Hank said he was going to sell his farm and move to Belize or somewhere in Asia. I recommended Asia. He said that he had some friends who tried that “but they didn’t come back too healthy, if you know what I mean.”
Hank said he just came over to get a box of wine. “She’s in the mood for a box of wine tonight?” hahaha. But he ended up hanging out for hours.
They gave me an intro to Saskatchewan: “Saskatchewan is bigger than California but California has more people than all of Canada.”
They told me a Saskatchewan joke: “We don’t fear our dogs running way here, because if he did all we’d have to do is go outside and look for him. Even if he ran for three days we’d still be able to see him.” hahaha.
Saskatchewan is flat and empty.
I told them that I was from Buffalo.
“You guys used to have a football team there, right?” Hank continued giving me a full course on Saskatchewan humor.
Ken said that his first football game was in Buffalo. His wife bought him tickets. The Packers lost. He was pissed. The Bills used to win back then.
Ken told me that he’d been a firefighter for 20-something years. You should never ask a firefighter his stories. You may expect heroics but what you end up with is tragedy — stories of decapitated dudes and the like. It’s a good way to damper the mood of an otherwise jovial drinking night.
“I have so many stories that you could write a book,” he turned to me and said.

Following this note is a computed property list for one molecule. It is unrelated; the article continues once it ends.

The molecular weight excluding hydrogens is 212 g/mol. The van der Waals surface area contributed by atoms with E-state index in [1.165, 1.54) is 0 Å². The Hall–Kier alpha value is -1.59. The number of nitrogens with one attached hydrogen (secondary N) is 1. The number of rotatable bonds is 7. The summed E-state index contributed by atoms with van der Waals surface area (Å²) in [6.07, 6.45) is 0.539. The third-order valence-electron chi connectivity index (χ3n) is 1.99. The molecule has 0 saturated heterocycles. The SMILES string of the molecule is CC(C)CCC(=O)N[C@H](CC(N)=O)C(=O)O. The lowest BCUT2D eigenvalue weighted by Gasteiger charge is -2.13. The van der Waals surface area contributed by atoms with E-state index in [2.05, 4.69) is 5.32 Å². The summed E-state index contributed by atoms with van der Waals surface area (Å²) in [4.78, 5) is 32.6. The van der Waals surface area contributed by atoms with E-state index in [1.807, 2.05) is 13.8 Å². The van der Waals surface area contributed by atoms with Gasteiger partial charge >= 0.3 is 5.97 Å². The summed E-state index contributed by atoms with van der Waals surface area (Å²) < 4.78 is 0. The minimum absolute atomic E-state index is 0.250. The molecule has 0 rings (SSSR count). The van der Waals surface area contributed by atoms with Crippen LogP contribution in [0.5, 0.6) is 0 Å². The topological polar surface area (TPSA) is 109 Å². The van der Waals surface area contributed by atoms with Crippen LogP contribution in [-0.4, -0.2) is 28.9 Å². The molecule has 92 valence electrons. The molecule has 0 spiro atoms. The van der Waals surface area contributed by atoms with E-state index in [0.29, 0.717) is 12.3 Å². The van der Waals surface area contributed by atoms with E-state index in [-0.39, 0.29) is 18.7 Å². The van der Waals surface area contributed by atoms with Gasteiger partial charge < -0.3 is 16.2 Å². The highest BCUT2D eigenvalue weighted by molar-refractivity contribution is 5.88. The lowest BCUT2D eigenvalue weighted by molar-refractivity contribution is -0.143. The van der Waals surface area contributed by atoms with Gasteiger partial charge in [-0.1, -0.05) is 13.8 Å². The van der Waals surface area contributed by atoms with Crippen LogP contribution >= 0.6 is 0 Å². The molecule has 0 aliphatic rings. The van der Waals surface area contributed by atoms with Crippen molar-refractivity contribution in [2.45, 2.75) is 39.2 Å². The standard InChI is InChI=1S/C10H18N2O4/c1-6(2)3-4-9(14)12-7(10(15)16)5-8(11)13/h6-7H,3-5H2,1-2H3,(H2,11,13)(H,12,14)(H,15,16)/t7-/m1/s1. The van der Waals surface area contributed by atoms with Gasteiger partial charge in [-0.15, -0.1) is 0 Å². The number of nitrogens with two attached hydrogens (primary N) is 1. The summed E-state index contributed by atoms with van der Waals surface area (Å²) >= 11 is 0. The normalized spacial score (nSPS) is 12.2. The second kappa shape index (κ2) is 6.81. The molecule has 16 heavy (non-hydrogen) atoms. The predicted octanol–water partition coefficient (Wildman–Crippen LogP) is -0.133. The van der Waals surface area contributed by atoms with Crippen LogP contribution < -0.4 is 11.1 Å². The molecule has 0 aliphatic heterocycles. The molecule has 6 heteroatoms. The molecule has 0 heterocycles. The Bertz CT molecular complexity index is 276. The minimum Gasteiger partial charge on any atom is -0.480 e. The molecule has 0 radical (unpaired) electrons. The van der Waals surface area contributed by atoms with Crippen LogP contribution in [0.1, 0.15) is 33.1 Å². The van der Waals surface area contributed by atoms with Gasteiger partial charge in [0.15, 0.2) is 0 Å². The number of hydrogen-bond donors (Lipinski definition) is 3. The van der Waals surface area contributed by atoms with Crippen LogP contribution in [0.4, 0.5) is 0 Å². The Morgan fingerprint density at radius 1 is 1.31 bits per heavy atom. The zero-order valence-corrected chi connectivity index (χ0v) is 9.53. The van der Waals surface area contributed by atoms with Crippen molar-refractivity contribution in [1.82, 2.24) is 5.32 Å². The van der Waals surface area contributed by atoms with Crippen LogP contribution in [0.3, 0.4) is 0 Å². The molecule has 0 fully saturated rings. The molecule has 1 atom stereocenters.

He told e that his dad died when he was young and he was raised by his uncle. It wasn’t a stable place to be but he found refuge in the gym.
“You’re looking at the former Mr. Saskatchewan,” Hank interjected. “Show him the pictures.”
Ken passed his phone over to me with an old photo of him posing in a competition on it. He was the first Mr. Saskatchewan and also reigned for a while as Mr. Western Canada.
We talked for a while more, heard some good stories, and then Hank remembered that he was out on an errand to get some wine for him and his wife. Ken disappeared. I went and took a leak and when I came out the bar was empty again. I stood at the bar and talked with the bartender.
“Where do you go for fun?” I asked, not wanting to go back to my dead bug strewn motel room just yet.
“Right here,” she quickly responded. “I can get drunk and dance on the tables here and nobody cares.”
I smiled and looked across the barely lit empty tables that undulated around the ballroom. Moose Jaw was done.